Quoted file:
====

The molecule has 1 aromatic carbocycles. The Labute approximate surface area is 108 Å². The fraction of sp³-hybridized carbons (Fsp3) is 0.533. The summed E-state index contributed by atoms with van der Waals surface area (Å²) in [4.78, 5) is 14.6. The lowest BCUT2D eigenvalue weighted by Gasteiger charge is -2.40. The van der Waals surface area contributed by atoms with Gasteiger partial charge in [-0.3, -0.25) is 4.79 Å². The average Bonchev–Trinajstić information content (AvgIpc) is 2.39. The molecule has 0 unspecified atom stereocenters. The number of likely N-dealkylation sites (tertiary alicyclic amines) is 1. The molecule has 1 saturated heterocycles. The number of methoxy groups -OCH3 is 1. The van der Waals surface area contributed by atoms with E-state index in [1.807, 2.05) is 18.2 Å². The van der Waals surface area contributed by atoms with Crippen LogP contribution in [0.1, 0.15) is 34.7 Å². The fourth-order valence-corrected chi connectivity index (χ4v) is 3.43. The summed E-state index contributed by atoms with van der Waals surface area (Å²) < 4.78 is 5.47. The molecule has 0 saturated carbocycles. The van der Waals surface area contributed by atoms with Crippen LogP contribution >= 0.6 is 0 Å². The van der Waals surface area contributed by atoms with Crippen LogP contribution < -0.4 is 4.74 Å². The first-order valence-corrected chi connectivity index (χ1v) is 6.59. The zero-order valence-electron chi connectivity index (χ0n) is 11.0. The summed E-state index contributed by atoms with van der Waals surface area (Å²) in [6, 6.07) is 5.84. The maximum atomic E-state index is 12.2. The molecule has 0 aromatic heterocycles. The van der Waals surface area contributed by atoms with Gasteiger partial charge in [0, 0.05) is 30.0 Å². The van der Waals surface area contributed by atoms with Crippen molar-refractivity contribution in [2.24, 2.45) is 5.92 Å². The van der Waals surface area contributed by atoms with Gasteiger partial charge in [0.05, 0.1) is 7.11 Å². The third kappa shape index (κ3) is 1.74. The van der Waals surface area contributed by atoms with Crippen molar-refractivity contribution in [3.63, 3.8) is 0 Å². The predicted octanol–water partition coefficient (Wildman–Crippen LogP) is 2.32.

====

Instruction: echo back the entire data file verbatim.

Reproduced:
The molecule has 1 aromatic carbocycles. The Labute approximate surface area is 108 Å². The fraction of sp³-hybridized carbons (Fsp3) is 0.533. The summed E-state index contributed by atoms with van der Waals surface area (Å²) in [4.78, 5) is 14.6. The lowest BCUT2D eigenvalue weighted by Gasteiger charge is -2.40. The van der Waals surface area contributed by atoms with Gasteiger partial charge in [-0.3, -0.25) is 4.79 Å². The average Bonchev–Trinajstić information content (AvgIpc) is 2.39. The molecule has 0 unspecified atom stereocenters. The number of likely N-dealkylation sites (tertiary alicyclic amines) is 1. The molecule has 1 saturated heterocycles. The number of methoxy groups -OCH3 is 1. The van der Waals surface area contributed by atoms with E-state index in [1.807, 2.05) is 18.2 Å². The van der Waals surface area contributed by atoms with Crippen LogP contribution in [0.1, 0.15) is 34.7 Å². The fourth-order valence-corrected chi connectivity index (χ4v) is 3.43. The summed E-state index contributed by atoms with van der Waals surface area (Å²) < 4.78 is 5.47. The molecule has 0 saturated carbocycles. The van der Waals surface area contributed by atoms with Crippen LogP contribution >= 0.6 is 0 Å². The van der Waals surface area contributed by atoms with Crippen LogP contribution < -0.4 is 4.74 Å². The first-order valence-corrected chi connectivity index (χ1v) is 6.59. The zero-order valence-electron chi connectivity index (χ0n) is 11.0. The summed E-state index contributed by atoms with van der Waals surface area (Å²) in [6, 6.07) is 5.84. The maximum atomic E-state index is 12.2. The molecule has 0 aromatic heterocycles. The van der Waals surface area contributed by atoms with Gasteiger partial charge in [0, 0.05) is 30.0 Å². The van der Waals surface area contributed by atoms with Crippen molar-refractivity contribution in [2.24, 2.45) is 5.92 Å². The van der Waals surface area contributed by atoms with Gasteiger partial charge in [0.05, 0.1) is 7.11 Å². The third kappa shape index (κ3) is 1.74. The van der Waals surface area contributed by atoms with Crippen molar-refractivity contribution in [3.63, 3.8) is 0 Å². The predicted octanol–water partition coefficient (Wildman–Crippen LogP) is 2.32.